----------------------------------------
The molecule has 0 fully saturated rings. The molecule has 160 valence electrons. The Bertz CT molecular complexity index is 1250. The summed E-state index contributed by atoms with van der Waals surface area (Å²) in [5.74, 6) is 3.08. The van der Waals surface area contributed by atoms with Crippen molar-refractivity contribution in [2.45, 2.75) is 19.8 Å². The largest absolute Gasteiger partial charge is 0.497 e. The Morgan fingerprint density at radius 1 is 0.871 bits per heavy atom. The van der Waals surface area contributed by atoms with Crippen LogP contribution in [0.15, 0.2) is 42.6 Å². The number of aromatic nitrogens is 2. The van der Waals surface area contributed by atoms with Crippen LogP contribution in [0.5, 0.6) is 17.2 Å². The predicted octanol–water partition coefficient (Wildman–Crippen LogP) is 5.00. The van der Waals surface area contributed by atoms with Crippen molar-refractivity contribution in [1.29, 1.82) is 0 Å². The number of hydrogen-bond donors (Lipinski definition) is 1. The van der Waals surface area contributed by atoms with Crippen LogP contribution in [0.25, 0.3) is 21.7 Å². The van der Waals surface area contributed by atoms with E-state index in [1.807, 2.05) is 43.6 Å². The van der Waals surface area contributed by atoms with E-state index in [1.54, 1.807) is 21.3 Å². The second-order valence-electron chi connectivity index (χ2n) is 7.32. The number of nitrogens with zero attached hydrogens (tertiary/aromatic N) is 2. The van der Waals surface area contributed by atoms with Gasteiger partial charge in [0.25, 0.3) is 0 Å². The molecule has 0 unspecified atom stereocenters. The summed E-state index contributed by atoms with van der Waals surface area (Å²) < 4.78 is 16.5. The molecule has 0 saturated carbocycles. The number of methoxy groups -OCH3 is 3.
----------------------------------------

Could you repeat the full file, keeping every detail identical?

The molecule has 0 fully saturated rings. The molecule has 160 valence electrons. The Bertz CT molecular complexity index is 1250. The summed E-state index contributed by atoms with van der Waals surface area (Å²) in [5.74, 6) is 3.08. The van der Waals surface area contributed by atoms with Crippen molar-refractivity contribution in [2.45, 2.75) is 19.8 Å². The largest absolute Gasteiger partial charge is 0.497 e. The Morgan fingerprint density at radius 1 is 0.871 bits per heavy atom. The van der Waals surface area contributed by atoms with Crippen LogP contribution in [0.15, 0.2) is 42.6 Å². The number of aromatic nitrogens is 2. The van der Waals surface area contributed by atoms with Crippen LogP contribution in [0.5, 0.6) is 17.2 Å². The predicted octanol–water partition coefficient (Wildman–Crippen LogP) is 5.00. The van der Waals surface area contributed by atoms with Crippen molar-refractivity contribution in [1.29, 1.82) is 0 Å². The number of hydrogen-bond donors (Lipinski definition) is 1. The van der Waals surface area contributed by atoms with Crippen LogP contribution in [0.25, 0.3) is 21.7 Å². The van der Waals surface area contributed by atoms with E-state index in [1.807, 2.05) is 43.6 Å². The van der Waals surface area contributed by atoms with E-state index in [1.54, 1.807) is 21.3 Å². The second-order valence-electron chi connectivity index (χ2n) is 7.32. The number of nitrogens with zero attached hydrogens (tertiary/aromatic N) is 2. The van der Waals surface area contributed by atoms with Gasteiger partial charge in [0.25, 0.3) is 0 Å². The molecule has 0 unspecified atom stereocenters. The summed E-state index contributed by atoms with van der Waals surface area (Å²) < 4.78 is 16.5. The molecule has 0 saturated carbocycles. The number of methoxy groups -OCH3 is 3.